Are capacity issues at bureaucratic level a serious threat to CPEC?

 Muhammad Asad Chaudhry

The incumbent government has repeatedly claimed that the China-Pakistan Economic Corridor (CPEC) will create massive employment opportunities in the country, but the Ministry of Planning, Development and Reform has failed to make an assessment so far about the human resource that will be needed to complete the $46 billion project in Pakistan.

The CPEC project has been termed as a “game changer” and the government has stated on several occasions that this project will generate massive employment opportunities. There is a dire need to explain this claim and initiate an in-depth study to figure out the estimated number of jobs the project will create. It is also equally important to identify the areas where professionals will be required to fulfill the project needs. Simply put, the government should at least know that how many engineers, architects, IT experts, skilled workers and unskilled workers will be needed to run this project. Without such information, it will not be possible for the government to arrange the required human resource for this project.


Daily Times has learnt through communication with several officials of the Ministry of Planning, Development and Reform; Ministry of Education; Higher Education Commission and the Technical and Vocational Training Authority that the government has no idea how many jobs the CPEC will create. As a result, it has no plans to develop new departments at various universities and introduce new technical training programmes for human resource development to meet the needs of the CPEC project.


CPEC Project Director Zahir Shah, a retired major general, has admitted that the Ministry of Planning, Development and Reform does not have any figures about the number of the jobs that the CPEC will create. He said, “We can’t estimate the exact number of slots, which will be created at the CPEC because it is a long-term project and every project has its own requirements.” He said, “We also don’t have the figures and classification of jobs generated at early harvest projects of the CPEC that are due to be completed by 2017-18.”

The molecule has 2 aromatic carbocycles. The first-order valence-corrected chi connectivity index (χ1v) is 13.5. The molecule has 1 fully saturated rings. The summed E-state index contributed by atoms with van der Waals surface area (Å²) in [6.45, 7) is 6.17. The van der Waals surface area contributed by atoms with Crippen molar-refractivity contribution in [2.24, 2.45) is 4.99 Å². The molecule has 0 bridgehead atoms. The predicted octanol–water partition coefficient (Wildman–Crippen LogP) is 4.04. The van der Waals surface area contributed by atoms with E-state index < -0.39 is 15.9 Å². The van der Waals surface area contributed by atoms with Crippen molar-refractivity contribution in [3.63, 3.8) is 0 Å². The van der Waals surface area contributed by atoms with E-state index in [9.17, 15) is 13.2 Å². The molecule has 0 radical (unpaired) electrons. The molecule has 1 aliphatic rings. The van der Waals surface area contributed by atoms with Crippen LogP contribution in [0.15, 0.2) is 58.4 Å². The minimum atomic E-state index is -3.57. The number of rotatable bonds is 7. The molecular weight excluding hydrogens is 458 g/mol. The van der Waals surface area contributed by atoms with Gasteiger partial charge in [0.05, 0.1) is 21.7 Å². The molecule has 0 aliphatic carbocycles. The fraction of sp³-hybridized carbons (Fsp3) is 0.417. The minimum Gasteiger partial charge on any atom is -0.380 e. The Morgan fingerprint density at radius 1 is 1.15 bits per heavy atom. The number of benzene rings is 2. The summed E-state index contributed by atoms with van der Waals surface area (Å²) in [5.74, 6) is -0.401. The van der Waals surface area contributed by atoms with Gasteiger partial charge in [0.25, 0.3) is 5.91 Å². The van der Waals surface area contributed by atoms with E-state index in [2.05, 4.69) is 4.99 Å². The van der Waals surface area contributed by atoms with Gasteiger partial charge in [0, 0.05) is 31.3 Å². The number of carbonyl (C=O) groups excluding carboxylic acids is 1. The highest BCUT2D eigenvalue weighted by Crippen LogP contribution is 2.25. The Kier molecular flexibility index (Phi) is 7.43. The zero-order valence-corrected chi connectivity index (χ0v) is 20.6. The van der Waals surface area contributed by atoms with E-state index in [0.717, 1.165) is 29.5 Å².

Federal Minister for Planning, Development and Reform Ahsan Iqbal told Daily Times: “The CPEC will create two types of jobs; direct jobs and indirect jobs, but we can’t give the exact number and the categories of the required human resource.” “The government has established a Centre for Excellence at the Pakistan Institute of Development Economics (PIDE) that will study the socio-economic aspects of the CPEC. I am hopeful that it will address the issues related to employment needs,” he added.

Parliamentary Committee on CPEC Chairman Senator Mushahid Hussain Sayed, who is closely associated with this project, said while talking to Daily Times, “The question is quite relevant that how many opportunities will be created through the CPEC and what is the share of each professional category in jobs at the CPEC.” He said the government should work on this aspect and give at least rounded figures of the jobs that the CPEC would create in different categories.

A senior official of the Ministry of Planning, Development and Reform said on condition of anonymity that there were three major threats to the CPEC project — security threat, political disunity threat and capacity issues at bureaucratic level. He said that now the biggest threat to this project was incompetence of government functionaries, as they were not ready to prepare themselves in accordance with the needs of the mega project. He said that unavailability of data on employment needs was the best example of institutional incompetence.

Courtesy: Daily Times